The Permian Basin, a big oil area, is not seeing as many deals as before because lots of companies have already joined together. Now, experts think these companies might start looking for new places to invest in the U.S. One area getting attention is the Bakken play. Chevron Corp. has just made a big step there by buying Hess Corp. for $60 billion. Another company, Grayson Mill Energy, which got some help from a Houston investment firm EnCap Investments LP, might also be up for sale soon, worth about $5 billion.
CrownRock's 94,000+ net acres acquisition complements Occidental's Midland Basin operations, valued at $12.0 billion. This expansion enhances Occidental's Midland Basin-scale and upgrades its Permian Basin portfolio with ready-to-develop, low-cost assets. The deal is set to add around 170 thousand barrels of oil equivalent per day in 2024, with high-margin, sustainable production.
Houston-based Talos Energy Inc. has made a deal to buy QuarterNorth Energy Inc. for $1.29 billion. QuarterNorth is a company that explores and produces oil in the Gulf of Mexico and owns parts of several big offshore fields. This purchase will add more high-quality deepwater assets to Talos's business, which are expected to bring steady production and new opportunities for growth. The deal should immediately benefit Talos's shareholders and help the company reduce its debt faster.
Sunoco, a gas station company based in Dallas, will buy NuStar Energy, a major operator of liquid storage and pipelines, for $7.3 billion. The acquisition of NuStar Energy by Sunoco not only enlarges Sunoco's fuel distribution business but also moves it into the crude oil middle market, especially in the important Permian Basin area.
Tenaris has successfully finalized the purchase of Mattr's Pipe Coating Division, previously known as Shawcor, for a total of $182.6 million. This figure includes working capital and $16.9 million in cash. Announced back on August 14, 2023, the acquisition has now received the green light from regulatory bodies in both Mexico and Norway.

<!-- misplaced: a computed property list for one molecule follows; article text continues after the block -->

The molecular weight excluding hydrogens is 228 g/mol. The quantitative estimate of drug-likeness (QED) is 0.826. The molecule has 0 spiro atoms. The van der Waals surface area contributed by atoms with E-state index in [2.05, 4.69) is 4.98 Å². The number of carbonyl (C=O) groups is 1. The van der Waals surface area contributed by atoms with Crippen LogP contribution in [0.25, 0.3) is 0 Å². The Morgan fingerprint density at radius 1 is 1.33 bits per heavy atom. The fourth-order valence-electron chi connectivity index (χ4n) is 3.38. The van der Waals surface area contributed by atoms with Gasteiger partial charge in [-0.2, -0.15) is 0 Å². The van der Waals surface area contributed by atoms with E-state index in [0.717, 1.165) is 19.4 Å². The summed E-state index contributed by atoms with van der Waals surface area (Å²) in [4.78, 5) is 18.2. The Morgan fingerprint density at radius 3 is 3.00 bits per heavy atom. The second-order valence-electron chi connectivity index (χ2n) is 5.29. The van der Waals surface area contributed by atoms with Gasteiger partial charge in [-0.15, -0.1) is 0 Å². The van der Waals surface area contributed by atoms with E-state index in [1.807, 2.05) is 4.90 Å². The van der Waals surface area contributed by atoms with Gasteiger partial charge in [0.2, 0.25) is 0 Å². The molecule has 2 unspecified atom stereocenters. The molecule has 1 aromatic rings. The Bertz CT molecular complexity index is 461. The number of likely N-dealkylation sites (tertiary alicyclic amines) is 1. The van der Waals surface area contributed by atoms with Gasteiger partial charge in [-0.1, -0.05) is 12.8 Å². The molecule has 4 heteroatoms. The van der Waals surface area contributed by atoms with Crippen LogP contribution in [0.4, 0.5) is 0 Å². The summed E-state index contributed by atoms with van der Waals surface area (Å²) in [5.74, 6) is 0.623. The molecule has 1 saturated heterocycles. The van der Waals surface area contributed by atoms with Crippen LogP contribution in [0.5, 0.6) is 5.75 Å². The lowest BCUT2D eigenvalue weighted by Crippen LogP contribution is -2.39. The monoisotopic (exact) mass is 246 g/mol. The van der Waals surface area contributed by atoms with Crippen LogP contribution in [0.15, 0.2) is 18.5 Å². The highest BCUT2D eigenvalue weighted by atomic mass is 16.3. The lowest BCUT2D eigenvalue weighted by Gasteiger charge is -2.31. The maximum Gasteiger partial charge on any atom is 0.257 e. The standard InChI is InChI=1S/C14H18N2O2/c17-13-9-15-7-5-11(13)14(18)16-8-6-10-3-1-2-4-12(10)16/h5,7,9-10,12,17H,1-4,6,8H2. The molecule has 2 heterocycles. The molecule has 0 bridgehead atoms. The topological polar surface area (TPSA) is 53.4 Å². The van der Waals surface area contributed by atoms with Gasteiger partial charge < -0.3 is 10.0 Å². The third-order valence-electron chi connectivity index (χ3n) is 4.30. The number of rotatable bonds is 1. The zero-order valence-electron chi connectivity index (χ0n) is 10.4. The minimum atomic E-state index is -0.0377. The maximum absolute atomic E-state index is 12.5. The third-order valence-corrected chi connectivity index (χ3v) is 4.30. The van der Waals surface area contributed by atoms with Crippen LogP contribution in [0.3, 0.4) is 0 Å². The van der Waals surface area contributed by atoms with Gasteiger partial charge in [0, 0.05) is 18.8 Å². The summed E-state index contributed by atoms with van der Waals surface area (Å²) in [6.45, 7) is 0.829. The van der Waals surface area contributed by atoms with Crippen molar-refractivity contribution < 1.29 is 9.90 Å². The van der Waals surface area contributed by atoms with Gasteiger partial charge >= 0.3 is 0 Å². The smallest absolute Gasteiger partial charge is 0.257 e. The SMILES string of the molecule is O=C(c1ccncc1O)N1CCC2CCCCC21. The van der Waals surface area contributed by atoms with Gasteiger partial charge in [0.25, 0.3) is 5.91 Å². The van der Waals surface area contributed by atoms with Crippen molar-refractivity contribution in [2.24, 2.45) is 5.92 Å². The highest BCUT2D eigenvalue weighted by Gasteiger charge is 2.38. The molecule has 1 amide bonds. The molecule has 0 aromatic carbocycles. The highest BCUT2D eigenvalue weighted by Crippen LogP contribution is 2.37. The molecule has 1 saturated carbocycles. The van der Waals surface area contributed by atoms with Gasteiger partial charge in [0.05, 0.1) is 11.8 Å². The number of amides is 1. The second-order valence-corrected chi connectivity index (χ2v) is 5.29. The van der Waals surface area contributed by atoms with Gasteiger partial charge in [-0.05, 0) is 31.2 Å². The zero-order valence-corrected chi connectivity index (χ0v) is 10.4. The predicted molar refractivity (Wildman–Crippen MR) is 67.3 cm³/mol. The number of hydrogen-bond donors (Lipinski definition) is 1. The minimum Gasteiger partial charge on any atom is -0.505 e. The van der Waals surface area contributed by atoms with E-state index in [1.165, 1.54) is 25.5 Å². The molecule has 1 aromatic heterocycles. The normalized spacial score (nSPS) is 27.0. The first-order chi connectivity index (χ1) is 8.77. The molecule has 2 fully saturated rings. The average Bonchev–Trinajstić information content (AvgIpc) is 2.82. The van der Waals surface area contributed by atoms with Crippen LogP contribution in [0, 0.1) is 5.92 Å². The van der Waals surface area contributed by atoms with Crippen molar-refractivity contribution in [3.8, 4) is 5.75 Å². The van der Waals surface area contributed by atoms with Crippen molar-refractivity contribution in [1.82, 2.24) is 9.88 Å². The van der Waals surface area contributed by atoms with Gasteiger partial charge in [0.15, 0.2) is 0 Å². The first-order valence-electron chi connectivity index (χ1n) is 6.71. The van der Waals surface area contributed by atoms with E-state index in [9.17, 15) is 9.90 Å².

From Beginnings to a $7.1 Billion Milestone: Deal-Making Histories of Energy Transfer and Crestwood - Complex Review by Rextag
Energy Transfer's unit prices have surged over 13% this year, bolstered by two significant acquisitions. The company spent nearly $1.5 billion on acquiring Lotus Midstream, a deal that will instantly boost its free and distributable cash flow. A recently inked $7.1 billion deal to acquire Crestwood Equity Partners is also set to immediately enhance the company's distributable cash flow per unit. Energy Transfer aims to unlock commercial opportunities and refinance Crestwood's debt, amplifying the deal's value proposition. These strategic acquisitions provide the company additional avenues for expanding its distribution, which already offers a strong yield of 9.2%. Energized by both organic growth and its midstream consolidation efforts, Energy Transfer aims to uplift its payout by 3% to 5% annually.
The midstream sector plays a vital role in the oil and gas supply chain, serving as a crucial link. As the energy transition continues, this industry, like the broader sector, encounters various risks. Yet, existing analyses have predominantly concentrated on the risks faced by the upstream and downstream sectors, leaving the fate of the midstream relatively unexplored. In a nutshell, midstream operators differentiate themselves by offering services instead of products, resulting in potentially distinct revenue models compared to extraction and refining businesses. However, they are not immune to the long-term risks associated with the energy transition away from oil and gas. Over time, companies involved in transporting and storing hydrocarbons face the possibility of encountering a combination of reduced volumes, heightened costs, and declining prices.
Global oil supply and demand saw notable changes in April 2023. Liquids demand declined by 0.7 MMb/d to 99.9 MMb/d, with gains in China and Europe offset by reduced demand in Japan and the Middle East. OPEC 10 production remained stable at 29.5 MMb/d, while Saudi Arabia increased output by 0.3 MMb/d. Non-OPEC production declined slightly, Russian production dropped further, and US shale production remained steady. Combined production in Iran, Venezuela, and Libya remained unchanged. Commercial inventories increased, and OPEC+ implemented production cuts. Economic sentiment remains uncertain amid rising global inflation.